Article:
Establishing a budget is one of the most important aspects of financial security in retirement. A budget can help ensure your retirement dollars last the rest of your life, which could be decades after you stop working.
You’ll likely want to take a deep dive into your overall financial situation with a certified financial planner long before you retire to determine what your income and debt obligations will look like after you stop working. A financial planner also can help you figure out if you may be able to retire early, or if you might benefit by working past age 65. Regardless, you’ll have to figure out how much money you’ll need each month during retirement.
This article examines what makes a “good” monthly income for retirees to maintain their current standard of living. We’ll provide some general insight into the process, since each person’s financial situation, outstanding debt, and financial requirements in retirement are different.
How to Calculate How Much Money You’ll Need During Retirement
According to the U.S. Census Bureau, the median income for people over the age of 65 was just north of $46,000 in 2020.1 Your income may be more or less once you tally your Social Security payments, savings, brokerage account balances, and other potential sources of income during retirement.
Income aside, determining how much money you’ll need each month during your retirement years comes with a lot of variables. Your age, family history, and lifestyle choices all factor heavily into your personal health during your Golden Years, and it’s hard to know if you’ll age gracefully or need a lot of specialized medical care that could significantly erode your retirement savings.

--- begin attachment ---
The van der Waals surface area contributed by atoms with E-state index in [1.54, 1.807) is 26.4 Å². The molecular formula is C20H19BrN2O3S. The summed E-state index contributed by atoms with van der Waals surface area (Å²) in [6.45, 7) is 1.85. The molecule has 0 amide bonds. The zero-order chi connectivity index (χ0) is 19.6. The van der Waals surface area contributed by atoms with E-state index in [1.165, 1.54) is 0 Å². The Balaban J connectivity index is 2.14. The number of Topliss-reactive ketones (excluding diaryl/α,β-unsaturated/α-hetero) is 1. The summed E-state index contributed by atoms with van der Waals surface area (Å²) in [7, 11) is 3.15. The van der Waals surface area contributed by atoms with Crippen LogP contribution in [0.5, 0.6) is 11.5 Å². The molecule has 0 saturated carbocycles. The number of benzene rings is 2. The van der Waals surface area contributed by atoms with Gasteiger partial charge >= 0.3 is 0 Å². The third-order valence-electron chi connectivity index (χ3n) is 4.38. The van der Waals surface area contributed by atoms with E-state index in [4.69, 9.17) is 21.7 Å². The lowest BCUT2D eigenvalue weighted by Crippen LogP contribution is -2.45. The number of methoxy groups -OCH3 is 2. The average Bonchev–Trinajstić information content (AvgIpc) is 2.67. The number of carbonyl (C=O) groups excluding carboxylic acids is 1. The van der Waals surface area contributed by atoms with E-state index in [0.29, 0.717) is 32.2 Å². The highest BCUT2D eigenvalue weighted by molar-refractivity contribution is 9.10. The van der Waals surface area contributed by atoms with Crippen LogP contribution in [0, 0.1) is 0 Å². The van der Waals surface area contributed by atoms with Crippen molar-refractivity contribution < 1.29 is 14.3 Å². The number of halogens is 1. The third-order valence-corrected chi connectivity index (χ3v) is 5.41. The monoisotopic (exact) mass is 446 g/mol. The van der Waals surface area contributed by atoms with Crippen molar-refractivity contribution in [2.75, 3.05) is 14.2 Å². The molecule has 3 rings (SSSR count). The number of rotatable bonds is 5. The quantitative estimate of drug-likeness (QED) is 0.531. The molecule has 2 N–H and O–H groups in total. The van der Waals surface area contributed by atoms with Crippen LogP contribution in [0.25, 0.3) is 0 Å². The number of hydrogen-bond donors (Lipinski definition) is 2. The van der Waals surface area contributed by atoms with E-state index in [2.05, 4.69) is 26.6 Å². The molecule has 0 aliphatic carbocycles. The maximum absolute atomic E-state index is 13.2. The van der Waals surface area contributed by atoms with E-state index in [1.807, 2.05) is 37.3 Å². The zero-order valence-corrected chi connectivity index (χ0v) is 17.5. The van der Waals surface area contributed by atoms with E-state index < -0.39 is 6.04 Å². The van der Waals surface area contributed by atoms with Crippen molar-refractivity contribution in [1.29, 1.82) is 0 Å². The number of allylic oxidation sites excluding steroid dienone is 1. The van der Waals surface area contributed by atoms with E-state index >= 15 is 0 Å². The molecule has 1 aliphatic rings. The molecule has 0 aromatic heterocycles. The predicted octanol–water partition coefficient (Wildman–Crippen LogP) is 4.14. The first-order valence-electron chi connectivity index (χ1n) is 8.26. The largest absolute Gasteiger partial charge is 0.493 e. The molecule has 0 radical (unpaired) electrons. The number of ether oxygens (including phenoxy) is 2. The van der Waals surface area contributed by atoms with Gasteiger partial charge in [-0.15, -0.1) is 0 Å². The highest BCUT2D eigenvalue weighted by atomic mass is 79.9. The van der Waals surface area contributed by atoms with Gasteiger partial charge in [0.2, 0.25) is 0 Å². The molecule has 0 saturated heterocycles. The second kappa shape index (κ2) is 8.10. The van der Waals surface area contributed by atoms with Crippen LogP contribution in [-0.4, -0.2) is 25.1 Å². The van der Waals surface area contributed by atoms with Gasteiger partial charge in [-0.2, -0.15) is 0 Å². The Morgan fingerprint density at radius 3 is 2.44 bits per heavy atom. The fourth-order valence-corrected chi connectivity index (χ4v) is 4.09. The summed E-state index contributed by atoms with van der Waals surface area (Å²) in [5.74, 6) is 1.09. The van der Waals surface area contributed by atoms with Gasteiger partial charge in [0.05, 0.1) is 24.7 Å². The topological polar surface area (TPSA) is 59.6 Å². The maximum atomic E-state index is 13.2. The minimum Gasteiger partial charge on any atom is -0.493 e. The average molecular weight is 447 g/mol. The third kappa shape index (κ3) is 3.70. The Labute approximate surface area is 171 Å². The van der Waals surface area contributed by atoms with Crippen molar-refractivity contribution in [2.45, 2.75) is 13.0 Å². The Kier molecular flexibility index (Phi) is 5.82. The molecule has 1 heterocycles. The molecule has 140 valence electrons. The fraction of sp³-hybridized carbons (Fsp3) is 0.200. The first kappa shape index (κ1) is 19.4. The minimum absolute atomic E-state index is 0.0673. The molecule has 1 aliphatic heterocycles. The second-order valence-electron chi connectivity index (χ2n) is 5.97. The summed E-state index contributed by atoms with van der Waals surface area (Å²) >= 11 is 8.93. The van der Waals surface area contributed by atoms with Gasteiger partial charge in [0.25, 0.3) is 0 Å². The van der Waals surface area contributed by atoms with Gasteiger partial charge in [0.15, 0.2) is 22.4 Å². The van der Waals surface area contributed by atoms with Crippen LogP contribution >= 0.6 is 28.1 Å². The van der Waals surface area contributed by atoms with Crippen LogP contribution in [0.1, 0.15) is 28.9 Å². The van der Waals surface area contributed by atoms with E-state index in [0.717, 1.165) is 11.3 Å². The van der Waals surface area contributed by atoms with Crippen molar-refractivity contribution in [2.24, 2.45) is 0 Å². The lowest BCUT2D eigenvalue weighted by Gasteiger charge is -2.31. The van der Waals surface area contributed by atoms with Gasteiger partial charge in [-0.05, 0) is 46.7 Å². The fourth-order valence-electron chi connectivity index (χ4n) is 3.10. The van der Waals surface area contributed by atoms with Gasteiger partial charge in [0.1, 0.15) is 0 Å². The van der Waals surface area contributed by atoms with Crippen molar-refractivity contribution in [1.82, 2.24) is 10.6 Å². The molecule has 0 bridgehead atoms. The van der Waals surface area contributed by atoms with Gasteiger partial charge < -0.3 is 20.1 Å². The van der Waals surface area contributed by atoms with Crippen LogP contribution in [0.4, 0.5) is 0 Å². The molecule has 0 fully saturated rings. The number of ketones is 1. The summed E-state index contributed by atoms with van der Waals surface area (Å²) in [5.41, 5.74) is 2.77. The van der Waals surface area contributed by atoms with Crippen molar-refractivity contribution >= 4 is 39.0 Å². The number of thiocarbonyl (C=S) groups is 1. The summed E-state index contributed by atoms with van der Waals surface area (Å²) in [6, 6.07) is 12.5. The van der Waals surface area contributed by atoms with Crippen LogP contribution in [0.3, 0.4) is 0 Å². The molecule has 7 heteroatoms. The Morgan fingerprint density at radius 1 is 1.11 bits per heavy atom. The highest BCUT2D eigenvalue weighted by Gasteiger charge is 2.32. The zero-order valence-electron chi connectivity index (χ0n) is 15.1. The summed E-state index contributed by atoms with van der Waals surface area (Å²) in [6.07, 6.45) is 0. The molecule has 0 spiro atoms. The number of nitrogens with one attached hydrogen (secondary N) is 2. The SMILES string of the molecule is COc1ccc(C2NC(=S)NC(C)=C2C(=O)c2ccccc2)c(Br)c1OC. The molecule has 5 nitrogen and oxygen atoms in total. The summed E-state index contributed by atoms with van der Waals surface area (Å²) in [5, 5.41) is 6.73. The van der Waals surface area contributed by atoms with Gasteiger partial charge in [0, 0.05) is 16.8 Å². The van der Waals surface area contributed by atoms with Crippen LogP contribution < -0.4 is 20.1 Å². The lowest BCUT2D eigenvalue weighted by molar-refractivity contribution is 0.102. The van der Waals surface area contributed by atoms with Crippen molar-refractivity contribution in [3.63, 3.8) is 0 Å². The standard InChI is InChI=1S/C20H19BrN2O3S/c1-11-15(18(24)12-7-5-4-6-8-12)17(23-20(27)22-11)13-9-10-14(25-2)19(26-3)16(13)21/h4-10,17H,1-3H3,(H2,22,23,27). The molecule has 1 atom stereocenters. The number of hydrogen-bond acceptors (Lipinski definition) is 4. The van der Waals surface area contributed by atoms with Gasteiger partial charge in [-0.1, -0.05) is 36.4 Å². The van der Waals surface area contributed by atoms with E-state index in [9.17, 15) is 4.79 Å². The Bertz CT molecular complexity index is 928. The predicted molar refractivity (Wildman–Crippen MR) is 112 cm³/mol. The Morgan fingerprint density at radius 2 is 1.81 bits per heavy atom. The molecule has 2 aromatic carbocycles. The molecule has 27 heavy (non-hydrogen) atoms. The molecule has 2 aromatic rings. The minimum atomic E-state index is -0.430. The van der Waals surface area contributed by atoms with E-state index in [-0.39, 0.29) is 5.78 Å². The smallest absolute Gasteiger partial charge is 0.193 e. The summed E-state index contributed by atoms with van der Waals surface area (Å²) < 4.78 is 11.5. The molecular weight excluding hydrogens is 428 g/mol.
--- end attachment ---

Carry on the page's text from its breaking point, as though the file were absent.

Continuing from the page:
A few different formulas are available to help you calculate how much money you’ll need each month during retirement. We’ll look at the 70- to 80-percent method, as well as the 50/30/20 rule.
- 70/80 percent method: Using this method, retirees live on 70 to 80 percent of what they were making annually before retirement. If you took home $75,000 a year, or $6,250 each month before taxes, then you’ll want to spend no more than $4,375 (70 percent) to $5,000 (80 percent) each month. Those are pre-tax numbers, though – your actual monthly take-home pay likely was significantly less, so use that number in your calculations.
- 50/30/20 rule: Senator Elizabeth Warren popularized this money management guideline in her 2006 book, “All Your Worth: The Ultimate Lifetime Money Plan.” The rule requires you to put 50 percent of your income to necessities, 30 percent to everything else, and 20 percent to savings. Critics of this guideline have pointed out that it doesn’t work for everyone – rents in New York City or Seattle will likely exceed 50 percent of your income, for instance. However, it’s a guideline that many people, including retirees, can follow.
Create Your Own Financial Plan for Retirement
Since it’s truly impossible to create a one-size-fits-all budget plan for retirement, try creating one yourself.
Tally all of your expenses, and compare that number against all your post-retirement income sources to see how the numbers match up. Keep in mind you’ll need money for unexpected expenses and emergencies, taxes, insurance, and medical premiums. You may find you’ll need to adjust your lifestyle in retirement in order to make your retirement money last.
A good monthly retirement income is one that allows you to meet all your financial obligations without eating up too much of your overall retirement capital. A financial planner can help you determine the full scope of your financial situation in retirement and how much money is safe to spend each month.
This material is for general information and educational purposes only. Information is based on data gathered from what we believe are reliable sources. It is not guaranteed as to accuracy, does not purport to be complete and is not intended to be used as a primary basis for investment decisions. It should also not be construed as advice meeting the particular investment needs of any investor.
Realized does not provide tax or legal advice. This material is not a substitute for seeking the advice of a qualified professional for your individual situation.